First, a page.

Artist In The Spotlight:.....Gareth Griffiths
Gareth's is known for his sculptures based on American west coast Googie architecture of the 50's and 60's, featuring upswept roofs, curvaceous, geometric shapes and bold use of steel and colour. His latest series of work is inspired by surfing and waves, and each piece created is named after a wave or a beach. We caught up with him to ask him about his inspiration and how he creates his cool sculptures.
Carol: You are inspired by Googie architecture of the 50’s and 60’s, how do you relate these experiences to your work?
Gareth: On my travels I have seen many buildings in the Googie style. I have found their gravity defying look and bold colours inspire me to recreate their aesthetic in steel.
Carol: How do you start your pieces?
Gareth: I usually start by looking at images of Googie buildings or images I have taken on my travels. I then break these images up in my mind into shapes and start drawing these shapes. Once I get a shape I find interesting I either draw this out on 3d software and print them out on a 3d printer or I cut these shapes out of steel and start playing about with a composition I like.
Carol: Can you tell us a bit about your process?
Gareth: Once I have found a composition form that I like I will create a small model. These models are usually about 20cm high and give me an idea about how a sculpture will look from many angles. The next stage will be to construct larger maquettes by welding steel plate together and experimenting with colour.
Carol: - Can all your work be situated internally and externally?
Gareth: Most of the work I have made are constructed to be placed indoors, however some of the larger pieces I have made are specifically made to go outdoors, the difference being the paint and material used.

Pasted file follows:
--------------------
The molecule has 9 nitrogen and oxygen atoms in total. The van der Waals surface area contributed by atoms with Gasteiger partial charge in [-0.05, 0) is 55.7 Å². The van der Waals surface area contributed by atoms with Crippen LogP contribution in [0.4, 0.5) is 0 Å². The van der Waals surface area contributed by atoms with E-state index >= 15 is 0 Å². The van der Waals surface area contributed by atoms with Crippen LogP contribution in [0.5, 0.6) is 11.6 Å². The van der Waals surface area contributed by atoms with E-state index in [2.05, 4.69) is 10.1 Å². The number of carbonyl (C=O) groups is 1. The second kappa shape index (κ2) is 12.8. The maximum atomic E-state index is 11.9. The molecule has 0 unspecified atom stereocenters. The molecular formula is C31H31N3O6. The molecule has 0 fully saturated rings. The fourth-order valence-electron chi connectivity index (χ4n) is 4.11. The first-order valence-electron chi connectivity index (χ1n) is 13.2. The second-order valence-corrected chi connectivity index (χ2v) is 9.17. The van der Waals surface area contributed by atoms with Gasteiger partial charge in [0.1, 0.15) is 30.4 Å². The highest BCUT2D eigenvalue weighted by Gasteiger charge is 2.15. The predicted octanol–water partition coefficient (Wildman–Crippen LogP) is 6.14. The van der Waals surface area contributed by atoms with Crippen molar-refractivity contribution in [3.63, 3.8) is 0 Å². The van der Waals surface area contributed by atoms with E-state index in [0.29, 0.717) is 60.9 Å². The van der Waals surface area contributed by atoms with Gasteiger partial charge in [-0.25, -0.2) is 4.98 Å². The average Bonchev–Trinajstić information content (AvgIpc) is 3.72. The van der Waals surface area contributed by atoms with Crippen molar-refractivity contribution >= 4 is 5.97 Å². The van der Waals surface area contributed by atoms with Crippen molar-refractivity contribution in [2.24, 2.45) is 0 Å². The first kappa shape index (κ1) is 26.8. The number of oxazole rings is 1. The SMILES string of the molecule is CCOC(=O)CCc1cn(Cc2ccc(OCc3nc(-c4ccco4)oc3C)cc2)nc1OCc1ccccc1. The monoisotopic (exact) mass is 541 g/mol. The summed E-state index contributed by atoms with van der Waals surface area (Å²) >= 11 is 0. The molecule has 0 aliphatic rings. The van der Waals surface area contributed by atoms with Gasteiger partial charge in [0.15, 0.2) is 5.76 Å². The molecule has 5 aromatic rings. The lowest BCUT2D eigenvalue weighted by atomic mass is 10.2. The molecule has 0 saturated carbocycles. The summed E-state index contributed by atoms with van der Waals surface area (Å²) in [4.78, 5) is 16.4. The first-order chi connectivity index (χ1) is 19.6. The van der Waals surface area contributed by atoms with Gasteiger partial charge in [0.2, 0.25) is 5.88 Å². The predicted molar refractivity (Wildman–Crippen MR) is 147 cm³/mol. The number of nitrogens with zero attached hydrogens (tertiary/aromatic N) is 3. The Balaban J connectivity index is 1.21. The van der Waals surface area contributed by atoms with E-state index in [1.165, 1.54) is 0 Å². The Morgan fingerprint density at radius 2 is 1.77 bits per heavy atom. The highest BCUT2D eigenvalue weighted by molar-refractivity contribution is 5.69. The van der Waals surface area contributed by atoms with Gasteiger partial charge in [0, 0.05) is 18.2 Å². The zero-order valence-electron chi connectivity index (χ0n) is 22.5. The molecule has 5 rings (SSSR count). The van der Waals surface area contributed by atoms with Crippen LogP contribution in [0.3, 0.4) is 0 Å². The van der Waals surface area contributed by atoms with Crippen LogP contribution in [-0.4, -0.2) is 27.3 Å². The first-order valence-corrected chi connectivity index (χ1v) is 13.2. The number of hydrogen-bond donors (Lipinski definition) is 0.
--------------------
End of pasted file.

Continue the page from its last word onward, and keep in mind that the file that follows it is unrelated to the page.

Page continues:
Carol: Do you know what your pieces are going to look like from the start or do they evolve?
Gareth: Most often my pieces very closely resemble the original idea. However due to the limitations of gravity other pieces have to be rethought.
Carol: How long does it take to complete a piece?
Gareth: This usually depends on what the size of the piece is going to be. A small indoors piece can take up to 2-3 weeks from start to finish, for a large outdoor piece this can take up to 4-5 weeks.
Carol: You use stainless steel for your work - are there other materials you would like to work with, but haven’t yet?
Gareth: I usually use mild, stainless steel, wood and PLA filament. I am always keen to work with new materials, I love to experiment.
Carol: Do you have any plans for new work or projects in the future that you can share with us?
Gareth: I am currently working on experimenting with alternative materials i.e. brass and sheet bronze, I have also started to create sculptures for the wall.
Carol: What is your studio like and where is it?
Fran: I work from home in East Dulwich. My studio is mostly a very large desk alongside a book shelf and plan chest that houses my collection of ornithology books, watercolour sets, Moleskine diaries, a growing assortment of pencils and inks, and a few bird cages and curios.
Carol: Do you have a typical question that everyone asks you about your work?
Gareth: People always ask what material I have used. I think the colour of the work disguises the look of the metal.
Carol: What do you like to do when you are not creating sculptures?
Gareth: I love spending time with my wife and son who is 21 months old, its nice to switch off and not think about sculpture.
Carol: What is your perfect weekend?
Gareth: My perfect weekend would be spending it with my family on a beach where I can surf play with my son and have a BBQ and a few beers in the sun.
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